Foodie ideas from The North Carolina Museum of Art
My kids couldn’t join me on my trip to Raleigh and Fayetteville, North Carolina, for the Midwest Travel Writers Association conference. But, I’m trying to get as many ideas from my travels–and tastes–as I can to bring back and try with them.
Here are just a few from my stop at Iris, the North Carolina Museum of Art‘s restaurant where I had lunch. The seasonal menu had plenty of tempting dishes, but I always try to choose something I can’t do at home, so I went for the risotto. From the menu: farro piccolo risotto, lemon, thyme, dijon parmigiano-reggiano cheese garlic sauteed broccolini crispy fried leeks.
Whew, what does that translate to on your plate? A whole grain cooked like risotto, generously doused with Parmesan cheese, fresh lemon and hints of thyme and mellow dijon mustard. To the side, the tender broccolini, slightly cooked in butter and garlic, all topped off with thinly sliced, fried leeks (think gourmet French’s fried onions).
At home: I’m going to try using whole wheat berries more in savory dishes. My kids grind wheat berries for flour, but I’ve been meaning to try them
toasted then tossed into salads. Maybe one of these days I’ll even try making them into risotto…
For dessert at the NCMA (you didn’t think I was going to skip it, did you?) I had the apple tarte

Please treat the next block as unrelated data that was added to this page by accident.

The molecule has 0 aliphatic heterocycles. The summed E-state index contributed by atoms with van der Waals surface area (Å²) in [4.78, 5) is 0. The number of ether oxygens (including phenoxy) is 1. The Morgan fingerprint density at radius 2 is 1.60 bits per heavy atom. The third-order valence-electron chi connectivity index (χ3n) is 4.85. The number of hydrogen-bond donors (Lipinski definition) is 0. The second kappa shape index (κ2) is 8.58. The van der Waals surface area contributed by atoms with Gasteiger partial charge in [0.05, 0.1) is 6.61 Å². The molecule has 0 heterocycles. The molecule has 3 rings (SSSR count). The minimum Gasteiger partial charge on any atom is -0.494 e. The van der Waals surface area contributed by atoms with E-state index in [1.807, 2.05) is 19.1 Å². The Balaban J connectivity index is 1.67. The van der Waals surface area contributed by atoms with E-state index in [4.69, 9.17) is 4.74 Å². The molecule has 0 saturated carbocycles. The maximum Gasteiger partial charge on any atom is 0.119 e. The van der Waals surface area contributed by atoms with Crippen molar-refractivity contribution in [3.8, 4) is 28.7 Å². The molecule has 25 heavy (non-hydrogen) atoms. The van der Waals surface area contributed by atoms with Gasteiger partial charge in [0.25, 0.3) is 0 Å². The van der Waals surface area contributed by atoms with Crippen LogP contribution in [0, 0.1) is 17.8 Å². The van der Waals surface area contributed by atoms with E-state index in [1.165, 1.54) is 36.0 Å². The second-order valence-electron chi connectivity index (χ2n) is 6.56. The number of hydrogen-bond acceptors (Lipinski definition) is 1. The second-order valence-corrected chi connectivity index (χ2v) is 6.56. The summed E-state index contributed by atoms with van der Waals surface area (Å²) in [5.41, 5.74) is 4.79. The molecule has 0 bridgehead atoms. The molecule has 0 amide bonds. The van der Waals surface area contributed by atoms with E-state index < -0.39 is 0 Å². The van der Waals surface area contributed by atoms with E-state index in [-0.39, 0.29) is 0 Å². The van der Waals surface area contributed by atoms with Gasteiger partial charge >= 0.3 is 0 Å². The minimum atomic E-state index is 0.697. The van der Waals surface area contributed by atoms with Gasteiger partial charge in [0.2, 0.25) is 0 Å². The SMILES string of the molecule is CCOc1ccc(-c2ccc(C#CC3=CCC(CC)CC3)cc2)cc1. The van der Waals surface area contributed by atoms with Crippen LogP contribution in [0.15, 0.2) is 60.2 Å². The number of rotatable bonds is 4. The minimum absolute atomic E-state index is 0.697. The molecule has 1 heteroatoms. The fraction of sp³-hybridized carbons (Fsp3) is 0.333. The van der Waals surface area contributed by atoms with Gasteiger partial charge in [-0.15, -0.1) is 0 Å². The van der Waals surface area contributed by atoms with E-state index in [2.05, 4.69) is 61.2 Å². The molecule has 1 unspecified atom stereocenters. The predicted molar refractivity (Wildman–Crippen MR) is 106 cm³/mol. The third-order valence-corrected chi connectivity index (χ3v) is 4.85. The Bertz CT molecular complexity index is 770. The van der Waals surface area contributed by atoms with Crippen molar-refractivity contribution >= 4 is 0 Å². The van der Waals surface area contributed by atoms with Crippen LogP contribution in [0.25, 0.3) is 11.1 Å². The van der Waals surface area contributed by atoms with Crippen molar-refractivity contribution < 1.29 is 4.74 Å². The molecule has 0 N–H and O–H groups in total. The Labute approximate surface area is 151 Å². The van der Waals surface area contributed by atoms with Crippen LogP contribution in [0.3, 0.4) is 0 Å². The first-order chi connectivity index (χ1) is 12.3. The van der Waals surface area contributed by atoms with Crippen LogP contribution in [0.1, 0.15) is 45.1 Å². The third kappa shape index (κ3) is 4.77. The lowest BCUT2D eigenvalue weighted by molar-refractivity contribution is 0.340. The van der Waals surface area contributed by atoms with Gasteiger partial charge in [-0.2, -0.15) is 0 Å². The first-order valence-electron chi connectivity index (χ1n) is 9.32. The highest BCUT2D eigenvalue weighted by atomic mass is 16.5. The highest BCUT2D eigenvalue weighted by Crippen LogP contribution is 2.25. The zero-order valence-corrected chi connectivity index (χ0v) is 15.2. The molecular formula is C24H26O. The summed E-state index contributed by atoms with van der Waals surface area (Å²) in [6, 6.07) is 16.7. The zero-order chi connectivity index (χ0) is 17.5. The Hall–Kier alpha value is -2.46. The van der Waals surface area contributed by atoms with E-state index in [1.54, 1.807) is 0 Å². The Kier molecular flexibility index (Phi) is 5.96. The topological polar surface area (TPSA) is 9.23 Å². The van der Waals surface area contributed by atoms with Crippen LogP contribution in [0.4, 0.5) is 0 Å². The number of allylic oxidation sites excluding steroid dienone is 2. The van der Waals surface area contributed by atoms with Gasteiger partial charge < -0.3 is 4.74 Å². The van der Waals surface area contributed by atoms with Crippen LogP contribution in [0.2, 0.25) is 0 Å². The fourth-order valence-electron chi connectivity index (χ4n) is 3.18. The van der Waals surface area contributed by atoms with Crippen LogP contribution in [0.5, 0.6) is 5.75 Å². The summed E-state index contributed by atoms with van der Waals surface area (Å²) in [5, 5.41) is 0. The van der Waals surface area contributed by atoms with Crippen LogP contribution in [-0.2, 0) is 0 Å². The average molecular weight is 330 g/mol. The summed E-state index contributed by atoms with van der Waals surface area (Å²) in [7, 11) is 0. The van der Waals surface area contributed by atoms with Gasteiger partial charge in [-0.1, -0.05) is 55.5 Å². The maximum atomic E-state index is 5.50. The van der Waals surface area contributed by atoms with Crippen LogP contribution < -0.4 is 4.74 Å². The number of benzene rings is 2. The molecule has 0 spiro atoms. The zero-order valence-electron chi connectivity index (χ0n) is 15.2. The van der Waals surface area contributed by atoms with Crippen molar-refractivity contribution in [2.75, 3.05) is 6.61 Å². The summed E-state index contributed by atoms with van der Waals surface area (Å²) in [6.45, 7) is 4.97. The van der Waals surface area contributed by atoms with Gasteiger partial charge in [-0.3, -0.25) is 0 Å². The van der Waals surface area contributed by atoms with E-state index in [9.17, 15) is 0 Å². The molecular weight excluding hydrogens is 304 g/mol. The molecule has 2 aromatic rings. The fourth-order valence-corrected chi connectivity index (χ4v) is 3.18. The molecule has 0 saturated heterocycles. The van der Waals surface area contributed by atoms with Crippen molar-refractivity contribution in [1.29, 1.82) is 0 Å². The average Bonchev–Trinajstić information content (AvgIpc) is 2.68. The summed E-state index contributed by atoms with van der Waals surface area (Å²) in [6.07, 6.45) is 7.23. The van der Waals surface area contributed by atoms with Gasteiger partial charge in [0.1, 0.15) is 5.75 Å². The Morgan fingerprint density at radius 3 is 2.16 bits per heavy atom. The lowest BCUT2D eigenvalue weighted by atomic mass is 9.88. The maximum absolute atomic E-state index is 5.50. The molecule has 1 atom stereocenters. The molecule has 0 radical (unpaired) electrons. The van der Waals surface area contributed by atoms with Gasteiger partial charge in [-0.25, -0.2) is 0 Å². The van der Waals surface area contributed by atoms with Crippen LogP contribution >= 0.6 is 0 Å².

tatin with roasted cinnamon ice cream. Presented in deep white bowl with a web of spun sugar, the combination of warm apples and cool cinnamon paired perfectly. Now, if I were to try spun sugar at home, I’d like set off all the fire alarms with the smoke I’d create trying to get the cooked sugar to that just-right temperature where it was melted, but not burned.
At home: For all the flavor of this dish, without all the work, you could peel then saute apple slices in butter and sprinkle them with a little fresh lemon and cinnamon before serving. Instead of making cinnamon ice cream from scratch, soften vanilla bean ice cream until you can stir in ground cinnamon (I’d throw in a little nutmeg and a hit of cayenne too). Then you can either re-freeze the ice cream or serve it just after you mixed in the spices. Place the ice cream atop the sauteed apples and in lieu of the more dramatic spun sugar, my thought is to dress up each individual portion with a cinnamon stick.
Your turn: do you have a family favorite dish (or dessert) inspired by one of your travels?